So, I didn’t spend the entire holiday watching Little Women – I read some strange books too! Strangely strange books. The other two – The Love Child by Edith Olivier and Living Alone by Stella Benson – I definitely enjoyed and will talk about in a later blog post. Right now I want to talk about these strange children.
The Strange Children is by southern American writer Caroline Gordon, published in 1951. As far as I can tell, it was never reissued or printed in paperback, so buying an old copy online is about your only option.
Despite the obscurity of this particular title, in her day, Gordon had won both the Guggenheim Fellowship and the O. Henry Award. She came across my consciousness because, when I purchased the Collected Stories of Jean Stafford online, it was part of a lot of books that also included Gordon’s Collected Stories, which introduced me to her, and I then found The Strange Children and ordered it online too. I was surprised at how accomplished she was compared with her obscurity today.
She was also married for much of her career to the poet Allen Tate. I took a lot of poetry classes in college, and what I vaguely remembered about Allen Tate was that 1) he was the U.S. Poet Laureate for a time, and that 2) he was pretty racist. I went to Wikipedia to ensure that I wasn’t misremembering this, and sure enough, both of these facts were true (there’s an anecdote included on Wikipedia about how Allen Tate convinced his colleague Thomas Mabry to cancel a reception for Langston Hughes because, according to Tate, socializing with Hughes would be comparable to socializing with Tate’s black cook – YIKES). So I went into this book hoping that Gordon wasn’t as difficult as her husband!
The basic story is told through the eyes of nine-year-old Lucy, who is an only child living in an old house in Tennessee with her intellectual parents (her father is an academic/creative writer of some kind who publishes books about the Civil War – all the characters talk about the war as though it’s still going on, even though the book takes place in the early 1940s). Several of her parents’ academic and writing friends come to stay for a time, and their lives are all caught up together in a mess (the adults are the “strange children”). All the while, the tenant living on their land is holding an evangelical revival down the hill.
So, I could tell within a few pages that Gordon knew how to write. I was also nervous, though. These folks have a painting of Stonewall Jackson in their dining room (described on page 2). One of the deeply disturbing early scenes featured the parent’s best friend “Uncle Tubby” (oh dear) trying to get Lucy to warm up to him. He pretends to have an imaginary “boy” (yes, an imaginary slave) carrying his bags. Lucy, who’s an avid reader and has a potent imagination, can “see” him too, and it becomes an inside game or joke between them. He confides that he “won” him through a game of cards with General Nathan Bedford Forrest.
“General Forrest would never play cards,” Lucy scoffs.
THERE IS SO MUCH MESSED UP ABOUT THIS SCENE THAT I CAN’T EVEN. I almost stopped reading right there – adult characters playing make believe games with children characters about imaginary slaves and pretending like the first grand wizard of the KKK was still alive but TOO GENTLEMANLY TO PLAY CARDS was a little much to take in all at once. I took a walk around the block.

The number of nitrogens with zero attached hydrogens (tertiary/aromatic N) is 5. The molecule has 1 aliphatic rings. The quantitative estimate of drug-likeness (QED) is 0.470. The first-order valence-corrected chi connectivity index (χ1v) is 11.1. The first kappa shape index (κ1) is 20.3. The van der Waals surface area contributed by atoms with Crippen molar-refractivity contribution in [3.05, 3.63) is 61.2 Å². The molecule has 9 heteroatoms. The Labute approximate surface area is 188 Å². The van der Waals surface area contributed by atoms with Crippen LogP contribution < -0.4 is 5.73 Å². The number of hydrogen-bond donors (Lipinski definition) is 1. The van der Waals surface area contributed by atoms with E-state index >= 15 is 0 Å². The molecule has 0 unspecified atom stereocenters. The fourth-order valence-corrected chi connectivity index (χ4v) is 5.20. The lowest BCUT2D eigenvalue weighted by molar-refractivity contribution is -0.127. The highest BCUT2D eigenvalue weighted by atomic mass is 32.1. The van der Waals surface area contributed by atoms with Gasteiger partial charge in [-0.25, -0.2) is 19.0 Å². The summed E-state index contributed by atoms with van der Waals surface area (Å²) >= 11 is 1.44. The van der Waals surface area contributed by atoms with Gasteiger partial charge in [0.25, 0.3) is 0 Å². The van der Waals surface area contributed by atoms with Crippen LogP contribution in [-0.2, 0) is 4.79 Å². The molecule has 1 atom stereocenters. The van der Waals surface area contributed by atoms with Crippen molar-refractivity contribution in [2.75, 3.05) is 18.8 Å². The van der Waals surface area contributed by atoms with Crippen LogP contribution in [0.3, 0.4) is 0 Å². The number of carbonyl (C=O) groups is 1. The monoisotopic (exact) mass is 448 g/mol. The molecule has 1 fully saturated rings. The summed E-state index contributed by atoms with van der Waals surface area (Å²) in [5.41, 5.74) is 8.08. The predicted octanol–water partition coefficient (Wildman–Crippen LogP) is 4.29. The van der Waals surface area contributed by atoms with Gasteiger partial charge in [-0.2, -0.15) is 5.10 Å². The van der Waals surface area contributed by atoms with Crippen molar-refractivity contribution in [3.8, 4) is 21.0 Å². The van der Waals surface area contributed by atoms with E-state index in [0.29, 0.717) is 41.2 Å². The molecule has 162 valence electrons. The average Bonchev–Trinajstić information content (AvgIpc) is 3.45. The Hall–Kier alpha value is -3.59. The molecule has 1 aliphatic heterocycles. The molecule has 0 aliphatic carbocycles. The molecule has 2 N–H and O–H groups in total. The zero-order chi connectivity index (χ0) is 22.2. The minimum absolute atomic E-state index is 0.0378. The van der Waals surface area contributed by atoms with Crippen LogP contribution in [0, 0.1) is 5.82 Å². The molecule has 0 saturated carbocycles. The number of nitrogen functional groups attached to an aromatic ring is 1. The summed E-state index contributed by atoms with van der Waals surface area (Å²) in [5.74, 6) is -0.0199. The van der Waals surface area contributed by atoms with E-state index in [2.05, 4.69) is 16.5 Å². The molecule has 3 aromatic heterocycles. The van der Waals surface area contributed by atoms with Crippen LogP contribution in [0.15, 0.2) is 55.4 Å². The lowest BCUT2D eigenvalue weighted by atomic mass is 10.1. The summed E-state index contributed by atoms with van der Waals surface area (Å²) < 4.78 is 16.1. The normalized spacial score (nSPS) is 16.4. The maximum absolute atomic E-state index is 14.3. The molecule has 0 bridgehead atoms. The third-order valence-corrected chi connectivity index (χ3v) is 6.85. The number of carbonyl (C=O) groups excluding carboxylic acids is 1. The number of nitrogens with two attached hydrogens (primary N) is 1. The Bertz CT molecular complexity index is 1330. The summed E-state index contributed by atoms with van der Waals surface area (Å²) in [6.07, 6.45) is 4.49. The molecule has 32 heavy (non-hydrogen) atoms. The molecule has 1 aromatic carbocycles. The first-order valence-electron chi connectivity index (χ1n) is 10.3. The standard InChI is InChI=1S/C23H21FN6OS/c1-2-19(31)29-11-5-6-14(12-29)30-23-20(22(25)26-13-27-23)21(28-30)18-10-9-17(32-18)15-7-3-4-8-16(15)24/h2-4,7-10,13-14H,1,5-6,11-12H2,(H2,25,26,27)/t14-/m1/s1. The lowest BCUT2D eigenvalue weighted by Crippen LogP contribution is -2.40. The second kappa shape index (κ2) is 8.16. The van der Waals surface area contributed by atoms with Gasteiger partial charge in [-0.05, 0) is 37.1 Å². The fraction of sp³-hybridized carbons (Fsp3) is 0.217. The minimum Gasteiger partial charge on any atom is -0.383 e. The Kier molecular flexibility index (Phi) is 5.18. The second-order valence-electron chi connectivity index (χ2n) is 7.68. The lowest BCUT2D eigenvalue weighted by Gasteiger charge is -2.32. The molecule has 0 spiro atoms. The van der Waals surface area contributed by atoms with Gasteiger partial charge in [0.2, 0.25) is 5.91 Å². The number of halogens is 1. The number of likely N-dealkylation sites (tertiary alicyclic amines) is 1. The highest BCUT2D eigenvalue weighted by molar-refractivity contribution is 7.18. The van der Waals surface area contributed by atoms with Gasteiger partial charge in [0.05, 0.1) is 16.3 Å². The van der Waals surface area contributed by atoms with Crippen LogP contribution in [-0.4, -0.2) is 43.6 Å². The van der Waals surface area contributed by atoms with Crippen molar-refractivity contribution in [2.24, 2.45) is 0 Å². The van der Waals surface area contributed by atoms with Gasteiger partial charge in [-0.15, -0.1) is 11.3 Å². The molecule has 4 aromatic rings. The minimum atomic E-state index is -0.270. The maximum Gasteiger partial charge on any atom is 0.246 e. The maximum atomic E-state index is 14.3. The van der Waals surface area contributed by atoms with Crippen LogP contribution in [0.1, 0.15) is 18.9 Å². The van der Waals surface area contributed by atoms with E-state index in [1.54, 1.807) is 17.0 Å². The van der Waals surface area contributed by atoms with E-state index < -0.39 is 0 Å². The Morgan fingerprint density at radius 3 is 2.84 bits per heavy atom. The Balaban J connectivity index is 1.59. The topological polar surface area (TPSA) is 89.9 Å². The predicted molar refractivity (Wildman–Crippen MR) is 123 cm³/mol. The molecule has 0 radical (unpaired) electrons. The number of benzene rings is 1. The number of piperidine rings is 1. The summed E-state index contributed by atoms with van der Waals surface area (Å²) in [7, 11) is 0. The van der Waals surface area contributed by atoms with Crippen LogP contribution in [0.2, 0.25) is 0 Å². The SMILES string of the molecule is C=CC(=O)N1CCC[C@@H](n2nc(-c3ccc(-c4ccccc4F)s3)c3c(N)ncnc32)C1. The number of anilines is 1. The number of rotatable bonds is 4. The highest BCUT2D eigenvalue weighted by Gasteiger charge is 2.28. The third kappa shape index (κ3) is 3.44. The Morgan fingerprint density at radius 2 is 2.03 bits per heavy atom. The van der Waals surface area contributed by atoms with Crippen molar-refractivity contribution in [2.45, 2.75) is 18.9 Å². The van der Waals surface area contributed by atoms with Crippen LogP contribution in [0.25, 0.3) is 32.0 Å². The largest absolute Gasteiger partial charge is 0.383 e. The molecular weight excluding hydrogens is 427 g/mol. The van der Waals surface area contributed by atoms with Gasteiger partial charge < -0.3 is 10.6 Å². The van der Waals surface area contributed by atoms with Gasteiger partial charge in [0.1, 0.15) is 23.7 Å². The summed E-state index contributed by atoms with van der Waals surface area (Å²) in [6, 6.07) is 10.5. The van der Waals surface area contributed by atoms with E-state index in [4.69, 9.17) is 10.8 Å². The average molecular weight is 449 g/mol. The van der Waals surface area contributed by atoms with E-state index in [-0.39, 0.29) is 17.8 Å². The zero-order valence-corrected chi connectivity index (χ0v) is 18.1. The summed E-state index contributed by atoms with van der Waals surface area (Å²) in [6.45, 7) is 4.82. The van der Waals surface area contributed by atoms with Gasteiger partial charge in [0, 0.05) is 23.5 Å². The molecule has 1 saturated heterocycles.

But I kept at it, primarily because of Jenny the cook. She is the most important adult character to Lucy after her parents, and she is written in a surprisingly three-dimensional way (rare not just for a white southern writer of the 40s and 50s to give a black character, but frankly for a southern writer that had a “plantation” upbringing, as Gordon did, to give any servant character of any race, at least based on the books on my shelf). Once we moved to the scenes with Jenny and Lucy, the book felt much less disturbing and was much easier to read.
The parents and Lucy are loosely based on Gordon’s life with Tate and her daughter at their house “BenFolly” in Clarksville, Tennessee, and it struck me as deeply perceptive of Gordon to understand the relationship that Lucy would have with Jenny, and how the two might relate to each other, outside of Lucy’s relationship to her mother. Certainly this perception is absent from the works I’ve read by Eudora Welty (although I haven’t read her short stories) and other white southern writers of the era.
I did, however, find myself wishing that Gordon hadn’t spent quite so much time on these “strange children.” Lucy is the most engaging character in the book, and the middle of the book is spent mostly on the parents and Uncle Tubby and the other visitors and their weird inner problems, and it drags a bit. Which is a shame, because the plot, once it picks back up in the third act, I found quite satisfying. And there were no more of these disturbing incidents like there were at the beginning.
So did I love the book? I don’t think I could say so, but I found it worthwhile to read. It gave me insight into the intellectual southern circles in which Gordon and Tate ran in the mid-century, and it was fascinating and well-written. Since I got her collected stories as part of a bulk buy of books anyway, I’ll give one or two of them a go and see if they fall to one side or the other of the disturbing-visions-of-Forrest situation. That’s the nice thing about short stories – I can beat a hasty retreat, so to speak, if it’s looking grim!
Next time we can talk more about The Love-Child and Living Alone – so British, so quirky, and both so full of magic! I loved them both, for different reasons. Happy New Year, and happy reading!